Gretchinz! review

10 October 2018
gretchinz-07671.jpg Gretchinz!
Fast cars and big guns in this madcap Warhammer 40,000 racer

As anyone who grew up playing Warhammer 40,000 knows, life isn’t easy for the Gretchin. The smaller, weaker cousins of the marauding Orks, these diminutive creatures usually find themselves stuck with the most demeaning and dangerous jobs in the 41st millennium. Whether it’s operating unreliable weapons or making suicidal assaults on Space Marine strongholds, they’re the ultimate expendable troops.

This new game in the 40,000 universe looks beyond the battlefield, though, handing players control of rickety, rocket-fuelled racing buggies. Designed by the creators of the brilliant submarine combat sim Captain Sonar, it pits players against one another in a contest of speed and cunning that feels like an ultra-violent tabletop take on Mario Kart.

The game gleefully embraces chaos, and its anarchic spirit makes itself known from your very first turn. Each round sees you and your opponents simultaneously rolling handfuls of dice to determine the actions available for you to take: manoeuvring your vehicle, firing your oversized cannons or performing some cunning tricks to gain an edge over your competition. You can re-roll your dice as many times as you like, but as soon as one player is happy with their results, they give an intimidating Ork war cry (“Waaaaaagh!”) signalling that everyone has to stop, making the best use of whatever dice they have at their disposal.

With the frantic dice-chucking out of the way, you’ll enact your results on a racetrack built from randomly-drawn terrain cards. Different types of terrain trigger different effects when you drive onto them and, with new cards constantly added to the course, it’s impossible to anticipate the dangers you’ll face, compounding the general sense of unpredictability.

If you can’t match your rivals’ speed, you’ll also have the perfectly sporting option of blowing up their karts with your vehicle-mounted machine guns, and it’s here that Gretchinz! reveals one of its cleverest elements. Its terrain cards are double-sided, with their reverse face showing symbols representing hits, misses and catastrophic explosions. You’ll hold a handful of them, Hanabi-style, with the combat side facing away from you, visible only to your opponents. Whenever you attempt to attack a competitor, you’ll choose two cards from your hand and turn them over to discover whether you’ve successfully damaged their buggy. It means your rivals need to keep a stone-cold poker face to avoid giving you any hints as to what’s in your hand, and it makes for some stomach-churning moments as you launch an attack only for your weapons to spectacularly backfire.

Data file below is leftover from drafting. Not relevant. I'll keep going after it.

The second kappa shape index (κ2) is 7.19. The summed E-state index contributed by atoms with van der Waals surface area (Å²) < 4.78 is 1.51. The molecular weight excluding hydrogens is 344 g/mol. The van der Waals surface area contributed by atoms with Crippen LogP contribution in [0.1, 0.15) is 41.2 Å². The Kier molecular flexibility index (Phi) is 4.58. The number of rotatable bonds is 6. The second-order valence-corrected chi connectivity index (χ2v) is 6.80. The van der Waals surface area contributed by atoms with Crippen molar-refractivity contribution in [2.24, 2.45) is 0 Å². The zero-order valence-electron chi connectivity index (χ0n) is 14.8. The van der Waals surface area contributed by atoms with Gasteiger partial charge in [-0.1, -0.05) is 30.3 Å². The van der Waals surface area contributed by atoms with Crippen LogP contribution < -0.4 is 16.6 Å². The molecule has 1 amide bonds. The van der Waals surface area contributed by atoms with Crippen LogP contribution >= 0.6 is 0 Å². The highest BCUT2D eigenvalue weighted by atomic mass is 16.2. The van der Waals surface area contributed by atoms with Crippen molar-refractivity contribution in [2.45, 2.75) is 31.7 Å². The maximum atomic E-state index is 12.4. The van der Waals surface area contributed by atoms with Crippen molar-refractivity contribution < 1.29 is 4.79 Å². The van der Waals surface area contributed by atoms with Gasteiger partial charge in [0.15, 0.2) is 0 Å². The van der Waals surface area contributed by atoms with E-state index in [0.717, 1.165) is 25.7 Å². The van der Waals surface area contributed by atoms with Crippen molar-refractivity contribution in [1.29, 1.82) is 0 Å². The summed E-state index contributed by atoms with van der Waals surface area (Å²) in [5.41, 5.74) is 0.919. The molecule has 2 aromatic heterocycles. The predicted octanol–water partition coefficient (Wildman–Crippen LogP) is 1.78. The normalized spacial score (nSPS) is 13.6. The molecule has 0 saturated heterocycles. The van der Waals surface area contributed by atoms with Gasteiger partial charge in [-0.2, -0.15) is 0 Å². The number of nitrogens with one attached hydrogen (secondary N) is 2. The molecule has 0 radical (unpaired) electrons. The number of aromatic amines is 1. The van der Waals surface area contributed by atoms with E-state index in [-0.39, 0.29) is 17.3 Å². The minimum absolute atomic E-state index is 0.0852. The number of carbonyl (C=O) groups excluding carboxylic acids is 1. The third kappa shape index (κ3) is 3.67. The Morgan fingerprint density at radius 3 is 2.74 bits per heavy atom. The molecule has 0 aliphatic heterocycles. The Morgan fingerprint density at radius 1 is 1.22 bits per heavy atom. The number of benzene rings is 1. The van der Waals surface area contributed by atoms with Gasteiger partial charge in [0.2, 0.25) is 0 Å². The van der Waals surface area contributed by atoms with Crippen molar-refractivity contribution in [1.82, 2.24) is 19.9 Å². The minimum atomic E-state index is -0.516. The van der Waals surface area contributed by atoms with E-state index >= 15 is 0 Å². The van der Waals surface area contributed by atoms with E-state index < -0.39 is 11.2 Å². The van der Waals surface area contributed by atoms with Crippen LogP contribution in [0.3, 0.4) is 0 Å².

Unfortunately though, this also leads to the game’s major weak point. Accumulate enough damage, and you’ll skip your next turn while you perform some impromptu repairs. It’s deeply unsatisfying sitting out of a round while your opponents race ahead.

There’s also the fact that taking the lead in the race automatically makes you the prime target for your opponents’ aggression, and you’ll quickly find yourself under a concentrated barrage as your fellow players attempt to halt your progress. It feels a bit like bullying and, while it might be appropriate to the source material, it undeniably sours the game’s frenetic sense of fun. 



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Gretchinz! combines frantic dice-chucking, an unpredictable environment and risky card-based combat; if you can grab at the fleeting moments of control amid the chaos, though, you can pull yourself ahead of your rivals. It’s silly, competitive fun – it’s just a shame that it suffers from miss-a-turn mechanisms and a tendency towards leader-bashing.

Buy your copy here.

Designer: Roberto Fraga, Johan Lemonnier

Artist: Albert Monteys

Time: 30 minutes

Players: 2-4

Age: 8+

Price: £27


This review originally appeared in the August 2018 issue of Tabletop Gaming. Pick up the latest issue of the UK's fastest-growing gaming magazine in print or digital here – or subscribe to make sure you never miss another issue.

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